Persian Literature, Comprising The Shah Nameh, The Rubaiyat, The Divan, and The Gulistan/Introduction to the Shah Nameh

When Sir John Lubbock, in the list of a hundred books which he published, in the year 1886, as containing the best hundred worth reading, mentioned the "Sháh Námeh" or "Book of Kings," written by the Persian poet Firdusi, it is doubtful whether many of his readers had even heard of such a poem or of its author. Yet Firdusi, "The Poet of Paradise" (for such is the meaning of this pen-name), is as much the national poet of Persia as Dante is of Italy or Shakespeare of England. Abul Kasim Mansur is indeed a genuine epic poet, and for this reason his work is of genuine interest to the lovers of Homer, Vergil, and Dante. The qualities that go to make up an epic poem are all to be found in this work of the Persian bard. In the first place, the "Sháh Námeh" is written by an enthusiastic patriot, who glorifies his country, and by that means has become recognized as the national poet of Persia. In the second place, the poem presents us with a complete view of a certain definite phase, and complete era of civilization; in other words, it is a transcript from the life; a portrait-gallery of distinct and unique individuals; a description of what was once an actual society. We find in it delineated the Persia of the heroic age, an age of chivalry, eclipsing, in romantic emotion, deeds of daring, scenes of love and violence, even the mediaeval chivalry of France and Spain. Again, this poem deals principally with the adventures of one man. For all other parts of the work are but accessories to the single figure of Rustem, the heroic personage whose superhuman strength, dignity, and beauty make him to be a veritable Persian Achilles. But when we regard the details of this work we see how deeply the literary posterity of Homer are indebted to the Father of European Poetry. The fantastic crowd of demons, peris, and necromancers that appear as the supernatural machinery of the Sháh Námeh, such grotesque fancies as the serpents that grew from the shoulders of King Zohák, or the ladder of Zerdusht, on which he mounted from earth to heaven—all these and a hundred other fancies compare unfavorably with the reserve of Homer, in his use of such a personage as Circe, and the human grace and dignity which he lends to that genial circle on Olympus, whose inextinguishable laughter is called forth by the halting wine-bearer a god like themselves. While we read the "Sháh Námeh" with keen interest, because from its study the mind is enlarged and stimulated by new scenes, new ideas and unprecedented situations, we feel grateful that the battle of Salamis stopped the Persian invasion of Europe, which would doubtless have resulted in changing the current of literature from that orderly and stately course which it had taken from its fountain in a Greek Parnassus, and diverted it into the thousand brawling rills of Persian fancy and exaggeration.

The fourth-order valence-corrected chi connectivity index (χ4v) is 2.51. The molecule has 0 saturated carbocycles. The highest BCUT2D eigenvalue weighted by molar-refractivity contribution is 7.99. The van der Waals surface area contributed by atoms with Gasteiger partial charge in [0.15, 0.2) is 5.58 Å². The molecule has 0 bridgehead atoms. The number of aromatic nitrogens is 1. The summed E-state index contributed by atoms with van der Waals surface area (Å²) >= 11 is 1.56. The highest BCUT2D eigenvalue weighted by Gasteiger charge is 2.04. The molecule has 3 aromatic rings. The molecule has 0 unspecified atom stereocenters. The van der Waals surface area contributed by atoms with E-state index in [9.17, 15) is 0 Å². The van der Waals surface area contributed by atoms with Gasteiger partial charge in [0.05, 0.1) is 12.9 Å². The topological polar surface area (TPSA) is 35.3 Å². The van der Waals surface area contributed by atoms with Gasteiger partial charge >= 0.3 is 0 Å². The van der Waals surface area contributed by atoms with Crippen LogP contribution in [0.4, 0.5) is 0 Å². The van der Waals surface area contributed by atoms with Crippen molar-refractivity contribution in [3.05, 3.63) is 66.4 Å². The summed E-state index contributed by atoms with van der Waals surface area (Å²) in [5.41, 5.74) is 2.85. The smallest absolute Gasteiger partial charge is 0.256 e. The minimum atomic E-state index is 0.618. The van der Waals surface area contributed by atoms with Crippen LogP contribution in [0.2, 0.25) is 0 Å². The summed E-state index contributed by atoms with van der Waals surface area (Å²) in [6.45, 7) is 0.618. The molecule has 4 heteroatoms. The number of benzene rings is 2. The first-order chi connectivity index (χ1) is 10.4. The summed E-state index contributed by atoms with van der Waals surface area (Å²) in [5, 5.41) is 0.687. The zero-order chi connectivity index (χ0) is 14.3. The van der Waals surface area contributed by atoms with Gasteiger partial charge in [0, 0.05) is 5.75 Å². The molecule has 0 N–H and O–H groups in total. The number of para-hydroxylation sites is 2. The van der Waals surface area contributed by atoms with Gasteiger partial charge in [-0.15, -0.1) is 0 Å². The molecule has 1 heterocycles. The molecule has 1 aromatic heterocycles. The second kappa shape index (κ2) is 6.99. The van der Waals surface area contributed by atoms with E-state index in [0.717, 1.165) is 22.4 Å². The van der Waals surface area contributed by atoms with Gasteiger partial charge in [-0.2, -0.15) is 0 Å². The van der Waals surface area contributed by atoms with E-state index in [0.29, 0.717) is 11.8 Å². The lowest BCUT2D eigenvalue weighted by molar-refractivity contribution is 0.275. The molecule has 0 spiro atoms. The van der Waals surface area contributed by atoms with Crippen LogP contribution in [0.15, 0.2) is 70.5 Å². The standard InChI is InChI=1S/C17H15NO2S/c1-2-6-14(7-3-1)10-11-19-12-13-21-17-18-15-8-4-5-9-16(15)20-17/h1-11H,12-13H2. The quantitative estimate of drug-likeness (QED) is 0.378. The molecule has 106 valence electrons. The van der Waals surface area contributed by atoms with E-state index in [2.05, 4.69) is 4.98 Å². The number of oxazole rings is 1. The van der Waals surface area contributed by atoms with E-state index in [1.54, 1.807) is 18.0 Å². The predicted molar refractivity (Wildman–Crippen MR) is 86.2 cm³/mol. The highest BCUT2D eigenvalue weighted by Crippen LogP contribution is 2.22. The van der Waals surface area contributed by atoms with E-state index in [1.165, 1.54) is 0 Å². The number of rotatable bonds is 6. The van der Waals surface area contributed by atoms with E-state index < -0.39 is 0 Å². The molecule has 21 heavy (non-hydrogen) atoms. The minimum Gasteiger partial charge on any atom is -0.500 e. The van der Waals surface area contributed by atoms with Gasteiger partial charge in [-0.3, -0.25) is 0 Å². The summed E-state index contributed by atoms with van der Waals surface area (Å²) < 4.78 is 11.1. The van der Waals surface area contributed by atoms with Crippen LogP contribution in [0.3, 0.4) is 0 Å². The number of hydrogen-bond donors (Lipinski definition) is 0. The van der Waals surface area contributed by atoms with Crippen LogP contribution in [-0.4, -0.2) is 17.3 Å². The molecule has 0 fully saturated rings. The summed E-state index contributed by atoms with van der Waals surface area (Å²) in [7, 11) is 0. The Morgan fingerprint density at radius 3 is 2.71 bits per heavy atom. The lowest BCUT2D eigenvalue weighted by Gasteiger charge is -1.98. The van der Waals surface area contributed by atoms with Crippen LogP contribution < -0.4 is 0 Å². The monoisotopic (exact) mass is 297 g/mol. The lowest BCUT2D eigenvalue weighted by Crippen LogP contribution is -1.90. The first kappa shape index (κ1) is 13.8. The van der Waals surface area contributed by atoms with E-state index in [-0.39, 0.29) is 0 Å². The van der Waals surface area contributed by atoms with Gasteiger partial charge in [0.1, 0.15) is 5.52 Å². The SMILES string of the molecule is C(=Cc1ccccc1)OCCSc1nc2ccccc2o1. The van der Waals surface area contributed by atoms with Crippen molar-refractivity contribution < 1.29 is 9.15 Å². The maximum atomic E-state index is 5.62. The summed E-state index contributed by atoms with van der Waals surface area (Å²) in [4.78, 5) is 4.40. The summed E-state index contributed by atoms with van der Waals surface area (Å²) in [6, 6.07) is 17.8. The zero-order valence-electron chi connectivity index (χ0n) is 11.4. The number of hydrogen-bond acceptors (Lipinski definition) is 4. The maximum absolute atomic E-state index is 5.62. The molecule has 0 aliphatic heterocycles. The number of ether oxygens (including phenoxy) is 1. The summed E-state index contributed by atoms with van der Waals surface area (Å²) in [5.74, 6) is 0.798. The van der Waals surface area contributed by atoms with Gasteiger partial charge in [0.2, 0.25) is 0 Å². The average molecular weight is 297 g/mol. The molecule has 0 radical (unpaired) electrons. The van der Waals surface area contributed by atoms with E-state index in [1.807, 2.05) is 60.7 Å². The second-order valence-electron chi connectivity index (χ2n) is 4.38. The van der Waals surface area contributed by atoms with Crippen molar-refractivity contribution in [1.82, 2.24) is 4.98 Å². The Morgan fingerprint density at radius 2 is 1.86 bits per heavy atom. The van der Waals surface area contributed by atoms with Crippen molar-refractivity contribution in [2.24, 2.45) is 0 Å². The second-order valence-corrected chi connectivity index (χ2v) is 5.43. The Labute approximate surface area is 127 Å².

It is a hundred years ago that a certain physician in the employment of the East India Company, who then represented British supremacy in Bengal and Calcutta, published the "Story of Sohrab," a poem in heroic couplets, being a translation of the most pathetic episode in the "Sháh Námeh." If we compare this English poem with Jules Mohl's literal translation of the Persian epic into French, we find that James Atkinson stands very much in the same relation to Firdusi as Pope does to Homer. It would be indeed absurd for an English writer to attempt to conform, in an English version, to the vagaries of Persian idiom, or even to attempt a literal rendering of the Persian trope. The manner of a poet can never be faithfully reproduced in a translation, but all that is really valuable, really affecting, in an epic poem will survive transfusion into the frank and natural idiom of another tongue. We say epic poem, because one of the distinguishing features in this form of literary expression is that its action hinges on those fundamental passions of humanity, that "touch which makes the whole world kin," whose alphabet is the same in every latitude. The publication of "Sohrab" was nevertheless the revelation of a new world to London coteries, and the influence of Mr. Atkinson's work can be traced as well in the Persian pastorals of Collins as in the oriental poems of Southey and Moore. This metrical version of "Sohrab" is the only complete episode of the Sháh Námeh contained in the present collection. When we consider that the Persian original consists of some one hundred and twenty thousand lines, it will easily be understood that a literal rendering of the whole would make a volume whose bulk would put it far out of reach to the general reader. Atkinson has very wisely furnished us with a masterly résumé of the chief episodes, each of which he outlines in prose, occasionally flashing out into passages of sparkling verse, which run through the narrative like golden threads woven into the tissue of some storied tapestry. The literary style of the translator is admirable. Sometimes, as when he describes the tent of Maníjeh, he becomes as simple and direct as Homer in depicting the palace of Alcinous. The language of his Sohrab recalls the pathos of Vergil's Nisus and Euryalus, and the paternal love and despair of Dante's Ugolino. But in Rustem the tears of anguish and sorrow seem to vanish like morning dew, in the excitement of fresh adventure, and human feeling, as depicted by Firdusi, lacks not only the refined gradations, but also the intensity, which we see in the Florentine poet. Atkinson's versification is rather that of Queen Anne's time than what we of the Victorian age profess to admire in Browning and Tennyson. But it is one of the chief praises of Tennyson that he has treated Sir Thomas Malory very much in the same way as Mr. Atkinson has treated Abul Kasim Mansur, by bringing the essential features of an extinct society within the range of modern vision, and into touch with modern sympathies. All that is of value in Firdusi, to the reader of to-day, will be found in this version of Atkinson, while the philologist or the antiquarian can satisfy their curiosity either in the original, or in the French versions whose fidelity is above suspicion. For it is bare justice to say that James Atkinson's Firdusi is one of those translations, even though it be at the same time an abridgment, which have taken their place in the rank of British classics. It is the highest praise that can be given to a work of this character to say that it may be placed on the bookshelf side by side with Jeremy Collier's "Marcus Aurelius," Leland's "Demosthenes," and the "Montaigne" of Charles Cotton. It embalms the genuine spirit and life of an Oriental poem in the simple yet tasteful form of English narrative. The blending of verse and prose is a happy expedient. If we may use the metaphor of Horace, we should say, that Mr. Atkinson alternately trudges along on foot, and rises on the wings of verse into the upper air. The reader follows with pleasure both his march and his flight, and reaches the end of the volume with the distinct impression that he has been reading a Persian poem, and all the while forgotten that it was written in the English language.